Hydrogen atoms transfer its magnetic properties onto graphene when absorbed by the 2D material

Graphene magnetised by hydrogen atoms

Magnetism is one of the few properties that the wonder material graphene doesn’t naturally possess. However, a simple technique developed by an international research team enables magnetising large sheets of graphene with atomic precision.

The technique, described in the latest issue of the journal Science, relies on hydrogen atoms, which are virtually absorbed by the single layer of carbon atoms and transfer their magnetic moment onto it.

“We can all remember having held a magnet in our hands and seeing how it was capable of attracting or repelling another magnet at a certain distance, which was greater or smaller depending on its power,” explained Miguel Moreno Ugeda, from the CIC nanoGUNE research centre who worked on the project together with his colleagues from the Autonomous University of Madrid and the Institut Néel of Grenoble.

“What really determined this behaviour was the magnetic moment of our set of magnets. The distance at which we began to feel the appearance of a force was specified by the spatial extension of their magnetic moments, and the fact that the force should attract or repel depended on the relative orientation between them.”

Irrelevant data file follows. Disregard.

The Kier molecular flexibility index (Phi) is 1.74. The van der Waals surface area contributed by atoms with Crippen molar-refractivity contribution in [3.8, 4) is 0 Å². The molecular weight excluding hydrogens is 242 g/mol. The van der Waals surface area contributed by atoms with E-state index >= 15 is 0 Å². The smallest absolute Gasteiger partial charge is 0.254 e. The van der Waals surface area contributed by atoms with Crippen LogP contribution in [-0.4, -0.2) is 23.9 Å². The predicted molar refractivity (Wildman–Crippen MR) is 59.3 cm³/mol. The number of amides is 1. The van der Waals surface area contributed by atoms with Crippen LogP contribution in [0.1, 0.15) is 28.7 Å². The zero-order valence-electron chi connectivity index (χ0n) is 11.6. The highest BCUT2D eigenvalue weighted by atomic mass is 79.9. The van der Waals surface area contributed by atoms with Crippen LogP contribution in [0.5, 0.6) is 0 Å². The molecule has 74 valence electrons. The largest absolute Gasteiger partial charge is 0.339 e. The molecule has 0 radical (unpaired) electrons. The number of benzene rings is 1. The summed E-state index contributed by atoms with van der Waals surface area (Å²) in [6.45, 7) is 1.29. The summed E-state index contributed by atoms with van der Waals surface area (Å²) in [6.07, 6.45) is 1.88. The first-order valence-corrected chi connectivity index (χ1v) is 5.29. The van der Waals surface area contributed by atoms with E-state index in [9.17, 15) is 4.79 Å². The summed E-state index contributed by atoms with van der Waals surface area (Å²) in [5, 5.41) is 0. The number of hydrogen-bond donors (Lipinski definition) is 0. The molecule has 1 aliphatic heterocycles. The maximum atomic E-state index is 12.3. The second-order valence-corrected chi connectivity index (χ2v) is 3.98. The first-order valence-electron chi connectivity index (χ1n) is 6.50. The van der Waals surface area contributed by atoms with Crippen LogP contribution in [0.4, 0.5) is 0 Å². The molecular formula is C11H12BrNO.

The magnetic moment of hydrogen is so small that the researchers can manipulate magnetism of the graphene sheet on an atomic scale but also achieve magnetism across a larger area.

“We have managed to manipulate the individual hydrogen atoms in a controlled way and this has enabled us to freely establish the magnetic properties of selected regions of graphene,” said Moreno.

During the experiment, researchers were observing what was happening inside the graphene sheet using a tunnel-effect microscope, which allows matter to be imaged and manipulated on an atomic scale.

The results have shown that the induced magnetic moments interact strongly with each other at great distances while also abiding by a particular rule: the magnetic moments are added or neutralised depending on the relative position between the absorbed hydrogen atoms.

Researchers have been striving to make magnetic graphene ever since the wonder material was first isolated in 2004. This quest is mainly motivated by the belief that graphene is the future enabler of spintronic technology. Spintronics, which could transmit both, magnetic and electronic information at the same time, could replace current electronics in future and pave the way for the creation of a new generation of super powerful computers.

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